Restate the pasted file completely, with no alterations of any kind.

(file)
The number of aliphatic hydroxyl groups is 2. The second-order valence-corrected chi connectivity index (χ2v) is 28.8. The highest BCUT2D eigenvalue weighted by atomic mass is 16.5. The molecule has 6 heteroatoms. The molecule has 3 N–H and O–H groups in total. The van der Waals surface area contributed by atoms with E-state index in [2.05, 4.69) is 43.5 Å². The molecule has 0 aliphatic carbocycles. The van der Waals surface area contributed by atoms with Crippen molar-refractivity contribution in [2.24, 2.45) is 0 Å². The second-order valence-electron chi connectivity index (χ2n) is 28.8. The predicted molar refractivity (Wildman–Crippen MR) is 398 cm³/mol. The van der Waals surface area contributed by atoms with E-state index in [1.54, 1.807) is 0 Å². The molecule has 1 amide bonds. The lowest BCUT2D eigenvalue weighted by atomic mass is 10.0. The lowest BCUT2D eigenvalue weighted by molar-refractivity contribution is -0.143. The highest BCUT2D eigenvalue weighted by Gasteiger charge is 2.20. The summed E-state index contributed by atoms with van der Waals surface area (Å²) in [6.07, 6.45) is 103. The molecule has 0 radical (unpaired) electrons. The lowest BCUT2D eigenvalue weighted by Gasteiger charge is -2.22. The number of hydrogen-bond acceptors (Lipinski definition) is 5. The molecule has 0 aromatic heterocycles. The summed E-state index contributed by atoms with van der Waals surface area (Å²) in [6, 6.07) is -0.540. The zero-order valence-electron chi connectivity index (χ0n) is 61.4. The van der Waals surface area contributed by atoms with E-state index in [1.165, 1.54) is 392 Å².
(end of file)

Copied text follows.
The number of aliphatic hydroxyl groups is 2. The second-order valence-corrected chi connectivity index (χ2v) is 28.8. The highest BCUT2D eigenvalue weighted by atomic mass is 16.5. The molecule has 6 heteroatoms. The molecule has 3 N–H and O–H groups in total. The van der Waals surface area contributed by atoms with E-state index in [2.05, 4.69) is 43.5 Å². The molecule has 0 aliphatic carbocycles. The van der Waals surface area contributed by atoms with Crippen molar-refractivity contribution in [2.24, 2.45) is 0 Å². The second-order valence-electron chi connectivity index (χ2n) is 28.8. The predicted molar refractivity (Wildman–Crippen MR) is 398 cm³/mol. The van der Waals surface area contributed by atoms with E-state index in [1.54, 1.807) is 0 Å². The molecule has 1 amide bonds. The lowest BCUT2D eigenvalue weighted by atomic mass is 10.0. The lowest BCUT2D eigenvalue weighted by molar-refractivity contribution is -0.143. The highest BCUT2D eigenvalue weighted by Gasteiger charge is 2.20. The summed E-state index contributed by atoms with van der Waals surface area (Å²) in [6.07, 6.45) is 103. The molecule has 0 radical (unpaired) electrons. The lowest BCUT2D eigenvalue weighted by Gasteiger charge is -2.22. The number of hydrogen-bond acceptors (Lipinski definition) is 5. The molecule has 0 aromatic heterocycles. The summed E-state index contributed by atoms with van der Waals surface area (Å²) in [6, 6.07) is -0.540. The zero-order valence-electron chi connectivity index (χ0n) is 61.4. The van der Waals surface area contributed by atoms with E-state index in [1.165, 1.54) is 392 Å².